Farm sales, traditionally held at this time of the year, being Michaelmas, I always feel are rather sad occasions. Rows of farm equipment greet the buyers as they arrive. Anything from a heap of rusting tin sheets to a multi thousand pound tractor are on display to attract the highest bid. Rapidly the auctioneer proceeds along the avenues of “lot” numbers surrounded by a group of interested farmers. Bidding is a discreet affair. A nod or the raising of a fore finger is enough to catch the auctioneer’s eye. Banter and humour helps along the process. Several attend the sale, not to buy, but to meet up with acquaintances and exchange news. Others attend with no intention of buying, but somehow finish up with some item they could not resist. Quickly, and well before the last “lot” has been sold, the new owners pay for and remove their purchases. Return to the farm in the evening and very little remains unsold. Just a few heaps of “miscellaneous” items are about all you will see. When the day is finally over, and the farmer is just left with empty buildings and silent cattle yards (usually the cattle are moved elsewhere to be sold) a kind of temporary gloom descends. What was a place of work and noise, has changed in a few hours to a shrine of times now past. Just such an event occurred in our neighbouring parish of Brandeston. Now no family dairy farm remains in our immediate area at all.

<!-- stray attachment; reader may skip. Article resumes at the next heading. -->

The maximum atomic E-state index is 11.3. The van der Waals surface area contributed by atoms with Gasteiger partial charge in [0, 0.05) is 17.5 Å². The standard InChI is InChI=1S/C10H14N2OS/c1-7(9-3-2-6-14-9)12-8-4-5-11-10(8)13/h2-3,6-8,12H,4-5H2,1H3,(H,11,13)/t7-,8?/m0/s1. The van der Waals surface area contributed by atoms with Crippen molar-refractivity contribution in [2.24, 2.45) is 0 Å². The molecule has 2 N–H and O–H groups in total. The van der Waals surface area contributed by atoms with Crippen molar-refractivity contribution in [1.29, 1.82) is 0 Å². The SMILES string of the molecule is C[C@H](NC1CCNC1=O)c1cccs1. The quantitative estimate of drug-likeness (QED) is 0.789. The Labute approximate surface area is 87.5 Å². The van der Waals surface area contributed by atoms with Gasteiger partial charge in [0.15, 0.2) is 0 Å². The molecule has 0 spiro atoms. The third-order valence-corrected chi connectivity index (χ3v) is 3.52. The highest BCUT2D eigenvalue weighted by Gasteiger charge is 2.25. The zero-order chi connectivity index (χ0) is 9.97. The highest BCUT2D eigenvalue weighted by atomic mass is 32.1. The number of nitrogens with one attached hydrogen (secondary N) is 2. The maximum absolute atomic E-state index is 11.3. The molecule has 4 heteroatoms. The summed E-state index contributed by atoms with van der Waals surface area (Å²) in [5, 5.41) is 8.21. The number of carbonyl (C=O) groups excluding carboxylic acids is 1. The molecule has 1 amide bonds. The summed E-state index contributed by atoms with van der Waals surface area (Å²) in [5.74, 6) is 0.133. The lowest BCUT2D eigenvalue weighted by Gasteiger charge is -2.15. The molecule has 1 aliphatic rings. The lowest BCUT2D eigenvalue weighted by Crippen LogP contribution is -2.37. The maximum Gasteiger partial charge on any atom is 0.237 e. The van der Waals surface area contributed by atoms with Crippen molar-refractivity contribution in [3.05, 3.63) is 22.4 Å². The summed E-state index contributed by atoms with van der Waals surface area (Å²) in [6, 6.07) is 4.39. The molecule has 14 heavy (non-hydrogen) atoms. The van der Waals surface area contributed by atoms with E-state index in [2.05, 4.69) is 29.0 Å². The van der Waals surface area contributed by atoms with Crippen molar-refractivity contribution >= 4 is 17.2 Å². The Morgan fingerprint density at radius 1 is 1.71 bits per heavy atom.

About 1860 Thomas Hardy wrote one of his first poems. In it he relates going with his mother to where she originally lived and asking her “How looked the place when first she settled here?” and she replied, ”Fifty years have passed since then my child, and change has marked the face of all things.” One hundred and thirty years later we can say the same. A shifting scene can open up new and unexpected opportunities. Change will stimulate new ideas. It must also be excusable to glance back and remember how it used to be!